Marco Rubio, a Fortunate Son
Marco Rubio titled his autobiography An American Son. It's a good read. It's apparently his own work, and it reflects well on him. I read a couple of Kasich's books, Every Other Monday and Stand for Something, and all I learned is that Kasich's a golf nut who has learned some incredibly important things about life on the golf course.
Rubio is a family candidate. His paternal grandfather quit school for work at eight, was orphaned at fourteen, and in middle age was widowed with seven children between four and sixteen. They were left on their own while he scratched out a miserable living on the streets of Havana, with Marco's father and Aunt Georgina getting their own jobs at nine.
The maternal grandfather was the son of middling Spanish immigrants to Cuba, and was able to get an education only because polio left him partially disabled. This man, Pedro Victor Garcia, is responsible for the political education of Marco Rubio. In 1980 Marco was nine, living in Las Vegas, and took an interest in the Kennedy-Carter fight for the Democratic nomination. His grandfather -- Papa -- quickly set him right. While his parents were at work, Marco sat at the feet of this Cuban immigrant, listening in Spanish, learning the virtues of free market capitalism, Ronald Reagan, and the United States of America. Papa believed in the great man theory of history, and assured his grandson that Reagan was a great man who would destroy the communists. Marco decided he believed in the great man theory as well, and dreamed of being one himself, leading an exile army back to Cuba to overthrow the Castros.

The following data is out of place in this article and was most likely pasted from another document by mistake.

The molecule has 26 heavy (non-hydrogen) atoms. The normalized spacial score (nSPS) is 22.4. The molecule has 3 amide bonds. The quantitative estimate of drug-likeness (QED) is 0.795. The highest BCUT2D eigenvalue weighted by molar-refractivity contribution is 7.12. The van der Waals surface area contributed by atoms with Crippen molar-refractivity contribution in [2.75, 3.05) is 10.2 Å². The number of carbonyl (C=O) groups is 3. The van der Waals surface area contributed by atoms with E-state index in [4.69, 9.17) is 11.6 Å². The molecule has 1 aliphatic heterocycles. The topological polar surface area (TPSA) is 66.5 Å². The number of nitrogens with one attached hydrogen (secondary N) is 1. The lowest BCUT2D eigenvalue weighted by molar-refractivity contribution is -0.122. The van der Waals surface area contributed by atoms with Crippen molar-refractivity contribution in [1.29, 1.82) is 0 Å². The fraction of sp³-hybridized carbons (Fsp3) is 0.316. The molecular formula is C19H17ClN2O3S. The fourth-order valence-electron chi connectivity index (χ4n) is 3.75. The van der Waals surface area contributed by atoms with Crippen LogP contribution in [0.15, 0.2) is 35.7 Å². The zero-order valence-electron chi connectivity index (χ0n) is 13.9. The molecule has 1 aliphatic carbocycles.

To me, this was the most important thing I learned about Rubio. I became a conservative at a young age from reading books and magazines. Marco got it straight from his Papa. It's not just in his mind, it's in his heart, in his blood. This, along with everything else I learned in this book, convinces me that Marco Rubio is the real deal.
In high school Marco was interested in girls, football, and having a good time. He was more successful with the ladies than on the gridiron, but in college got serious and finally graduated from law school with honors.
He's a practicing Catholic who has also attended Protestant and Mormon churches, and feels comfortable in them all. Most of his football buddies were black, and he's at ease around black people. Marco's "musical" taste is all in his mouth and he's a fan of rap.
Marco dated his wife, Jeanette Dousdebes, from the time he was 20 and she was 17. After they were married she decided she wanted to be a Miami Dolphin cheerleader, and he encouraged her. He got free tickets, and liked telling people in the stands that that hot babe, down on the sidelines, was his wife. To me, this shows a lot of masculine self-confidence. If my hot young wife wanted to be an NFL cheerleader I'm not so sure I would have been as supportive.
They've got four young kids, and like most political wives she puts up with a lot. He's out there on the campaign trail, or in the legislature, flashing those pearly whites and being a rock star, while she's home with the kids. The only reason she puts up with it is because she's crazy about him, and she believes in him.
At a low point in his 2010 campaign against sitting Gov. Charlie Crist for the Republican nomination to the Senate, he was offered a way out. Nobody who knew anything about Florida politics thought he had a prayer. Crist had everything: the governor's office, money to burn, endorsements, and the political skills of an old pro. And the attorney general's office was available. It was a natural stepping stone to the governorship. It would be a piece of cake. He could breeze to a victory, and be poised for statewide office in a couple years while still in his 30's. He decided to do it. The Senate race was too much, Crist was too hard to beat, and he didn't think he could pull it off.
Then Jeanette told him if he quit he was a cono, a pussy. This was very much against her self-interest. He was seldom home, always on the campaign trail. If he ran instead for AG he could cruise to an easy victory, and spend vastly more time with her and the kids. But she was the one who told him to man up.
He's a fortunate son, and a lucky man.